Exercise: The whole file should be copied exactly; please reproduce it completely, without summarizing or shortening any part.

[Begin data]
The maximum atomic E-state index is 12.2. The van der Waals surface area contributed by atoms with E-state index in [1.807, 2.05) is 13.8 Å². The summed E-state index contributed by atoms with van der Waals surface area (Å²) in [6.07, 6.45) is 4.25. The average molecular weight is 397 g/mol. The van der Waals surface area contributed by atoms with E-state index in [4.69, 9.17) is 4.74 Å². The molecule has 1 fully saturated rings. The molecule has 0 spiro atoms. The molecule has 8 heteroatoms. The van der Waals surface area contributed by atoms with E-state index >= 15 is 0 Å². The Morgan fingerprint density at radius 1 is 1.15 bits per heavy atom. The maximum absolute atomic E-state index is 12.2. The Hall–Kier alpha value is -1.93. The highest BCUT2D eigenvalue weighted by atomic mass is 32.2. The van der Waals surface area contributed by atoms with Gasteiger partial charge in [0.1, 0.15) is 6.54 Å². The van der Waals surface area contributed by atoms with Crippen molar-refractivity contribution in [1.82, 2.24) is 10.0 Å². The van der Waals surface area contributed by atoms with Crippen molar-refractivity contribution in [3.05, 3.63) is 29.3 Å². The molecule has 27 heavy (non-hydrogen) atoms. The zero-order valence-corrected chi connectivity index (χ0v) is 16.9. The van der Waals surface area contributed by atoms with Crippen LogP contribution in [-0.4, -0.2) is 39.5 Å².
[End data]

The maximum atomic E-state index is 12.2. The van der Waals surface area contributed by atoms with E-state index in [1.807, 2.05) is 13.8 Å². The summed E-state index contributed by atoms with van der Waals surface area (Å²) in [6.07, 6.45) is 4.25. The average molecular weight is 397 g/mol. The van der Waals surface area contributed by atoms with E-state index in [4.69, 9.17) is 4.74 Å². The molecule has 1 fully saturated rings. The molecule has 0 spiro atoms. The molecule has 8 heteroatoms. The van der Waals surface area contributed by atoms with E-state index >= 15 is 0 Å². The Morgan fingerprint density at radius 1 is 1.15 bits per heavy atom. The maximum absolute atomic E-state index is 12.2. The Hall–Kier alpha value is -1.93. The highest BCUT2D eigenvalue weighted by atomic mass is 32.2. The van der Waals surface area contributed by atoms with Gasteiger partial charge in [0.1, 0.15) is 6.54 Å². The van der Waals surface area contributed by atoms with Crippen molar-refractivity contribution in [1.82, 2.24) is 10.0 Å². The van der Waals surface area contributed by atoms with Crippen molar-refractivity contribution in [3.05, 3.63) is 29.3 Å². The molecule has 27 heavy (non-hydrogen) atoms. The zero-order valence-corrected chi connectivity index (χ0v) is 16.9. The van der Waals surface area contributed by atoms with Crippen LogP contribution in [-0.4, -0.2) is 39.5 Å².